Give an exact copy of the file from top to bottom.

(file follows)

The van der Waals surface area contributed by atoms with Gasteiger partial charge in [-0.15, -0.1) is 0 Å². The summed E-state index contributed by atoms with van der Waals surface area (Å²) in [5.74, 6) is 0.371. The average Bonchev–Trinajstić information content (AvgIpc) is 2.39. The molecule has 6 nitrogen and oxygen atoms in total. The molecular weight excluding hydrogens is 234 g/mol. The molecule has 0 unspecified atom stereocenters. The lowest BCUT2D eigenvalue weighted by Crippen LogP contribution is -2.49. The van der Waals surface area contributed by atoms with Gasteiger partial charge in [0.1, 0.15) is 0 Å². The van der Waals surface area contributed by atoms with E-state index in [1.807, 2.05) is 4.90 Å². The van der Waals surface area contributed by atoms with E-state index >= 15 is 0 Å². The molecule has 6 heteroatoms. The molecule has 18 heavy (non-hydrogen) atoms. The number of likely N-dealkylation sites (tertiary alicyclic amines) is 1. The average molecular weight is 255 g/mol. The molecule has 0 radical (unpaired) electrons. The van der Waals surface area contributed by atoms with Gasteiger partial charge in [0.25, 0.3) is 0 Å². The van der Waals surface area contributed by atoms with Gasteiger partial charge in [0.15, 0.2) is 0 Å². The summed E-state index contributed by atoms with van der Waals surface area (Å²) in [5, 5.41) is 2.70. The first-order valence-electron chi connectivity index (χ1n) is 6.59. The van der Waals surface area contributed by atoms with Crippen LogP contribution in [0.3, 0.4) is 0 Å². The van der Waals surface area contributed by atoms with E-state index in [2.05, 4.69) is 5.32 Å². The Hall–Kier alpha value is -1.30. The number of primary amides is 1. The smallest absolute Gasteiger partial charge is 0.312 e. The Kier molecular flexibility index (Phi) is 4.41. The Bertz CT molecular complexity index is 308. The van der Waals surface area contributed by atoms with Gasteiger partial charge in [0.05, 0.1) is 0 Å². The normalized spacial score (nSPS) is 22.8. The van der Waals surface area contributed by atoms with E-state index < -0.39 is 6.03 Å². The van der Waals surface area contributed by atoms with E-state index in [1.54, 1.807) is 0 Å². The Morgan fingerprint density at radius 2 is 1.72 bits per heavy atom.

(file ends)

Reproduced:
The van der Waals surface area contributed by atoms with Gasteiger partial charge in [-0.15, -0.1) is 0 Å². The summed E-state index contributed by atoms with van der Waals surface area (Å²) in [5.74, 6) is 0.371. The average Bonchev–Trinajstić information content (AvgIpc) is 2.39. The molecule has 6 nitrogen and oxygen atoms in total. The molecular weight excluding hydrogens is 234 g/mol. The molecule has 0 unspecified atom stereocenters. The lowest BCUT2D eigenvalue weighted by Crippen LogP contribution is -2.49. The van der Waals surface area contributed by atoms with Gasteiger partial charge in [0.1, 0.15) is 0 Å². The van der Waals surface area contributed by atoms with E-state index in [1.807, 2.05) is 4.90 Å². The van der Waals surface area contributed by atoms with E-state index >= 15 is 0 Å². The molecule has 6 heteroatoms. The molecule has 18 heavy (non-hydrogen) atoms. The number of likely N-dealkylation sites (tertiary alicyclic amines) is 1. The average molecular weight is 255 g/mol. The molecule has 0 radical (unpaired) electrons. The van der Waals surface area contributed by atoms with Gasteiger partial charge in [0.25, 0.3) is 0 Å². The van der Waals surface area contributed by atoms with Gasteiger partial charge in [0.15, 0.2) is 0 Å². The summed E-state index contributed by atoms with van der Waals surface area (Å²) in [5, 5.41) is 2.70. The first-order valence-electron chi connectivity index (χ1n) is 6.59. The van der Waals surface area contributed by atoms with Crippen LogP contribution in [0.3, 0.4) is 0 Å². The van der Waals surface area contributed by atoms with E-state index in [2.05, 4.69) is 5.32 Å². The Hall–Kier alpha value is -1.30. The number of primary amides is 1. The smallest absolute Gasteiger partial charge is 0.312 e. The Kier molecular flexibility index (Phi) is 4.41. The Bertz CT molecular complexity index is 308. The van der Waals surface area contributed by atoms with Gasteiger partial charge in [0.05, 0.1) is 0 Å². The normalized spacial score (nSPS) is 22.8. The van der Waals surface area contributed by atoms with E-state index < -0.39 is 6.03 Å². The van der Waals surface area contributed by atoms with E-state index in [1.54, 1.807) is 0 Å². The Morgan fingerprint density at radius 2 is 1.72 bits per heavy atom.